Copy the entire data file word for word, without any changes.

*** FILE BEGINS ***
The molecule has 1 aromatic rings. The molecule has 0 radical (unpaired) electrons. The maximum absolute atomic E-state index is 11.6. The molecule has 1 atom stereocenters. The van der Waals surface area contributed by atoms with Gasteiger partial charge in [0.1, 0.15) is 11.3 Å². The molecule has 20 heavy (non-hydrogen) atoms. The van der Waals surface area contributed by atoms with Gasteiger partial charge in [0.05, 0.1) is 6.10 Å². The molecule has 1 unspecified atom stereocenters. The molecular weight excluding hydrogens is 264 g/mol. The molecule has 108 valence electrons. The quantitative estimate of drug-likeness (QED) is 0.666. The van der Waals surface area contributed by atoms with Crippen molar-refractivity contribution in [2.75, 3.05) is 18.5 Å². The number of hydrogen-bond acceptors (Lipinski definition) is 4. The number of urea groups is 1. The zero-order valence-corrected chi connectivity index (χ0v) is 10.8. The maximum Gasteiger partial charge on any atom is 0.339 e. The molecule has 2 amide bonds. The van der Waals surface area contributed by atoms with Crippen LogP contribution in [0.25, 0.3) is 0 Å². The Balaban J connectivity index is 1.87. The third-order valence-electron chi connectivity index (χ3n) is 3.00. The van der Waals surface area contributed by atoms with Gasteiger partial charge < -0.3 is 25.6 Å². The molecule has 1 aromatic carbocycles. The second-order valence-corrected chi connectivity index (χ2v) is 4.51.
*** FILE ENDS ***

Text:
The molecule has 1 aromatic rings. The molecule has 0 radical (unpaired) electrons. The maximum absolute atomic E-state index is 11.6. The molecule has 1 atom stereocenters. The van der Waals surface area contributed by atoms with Gasteiger partial charge in [0.1, 0.15) is 11.3 Å². The molecule has 20 heavy (non-hydrogen) atoms. The van der Waals surface area contributed by atoms with Gasteiger partial charge in [0.05, 0.1) is 6.10 Å². The molecule has 1 unspecified atom stereocenters. The molecular weight excluding hydrogens is 264 g/mol. The molecule has 108 valence electrons. The quantitative estimate of drug-likeness (QED) is 0.666. The van der Waals surface area contributed by atoms with Crippen molar-refractivity contribution in [2.75, 3.05) is 18.5 Å². The number of hydrogen-bond acceptors (Lipinski definition) is 4. The number of urea groups is 1. The zero-order valence-corrected chi connectivity index (χ0v) is 10.8. The maximum Gasteiger partial charge on any atom is 0.339 e. The molecule has 2 amide bonds. The van der Waals surface area contributed by atoms with Crippen LogP contribution in [0.25, 0.3) is 0 Å². The Balaban J connectivity index is 1.87. The third-order valence-electron chi connectivity index (χ3n) is 3.00. The van der Waals surface area contributed by atoms with Gasteiger partial charge < -0.3 is 25.6 Å². The molecule has 1 aromatic carbocycles. The second-order valence-corrected chi connectivity index (χ2v) is 4.51.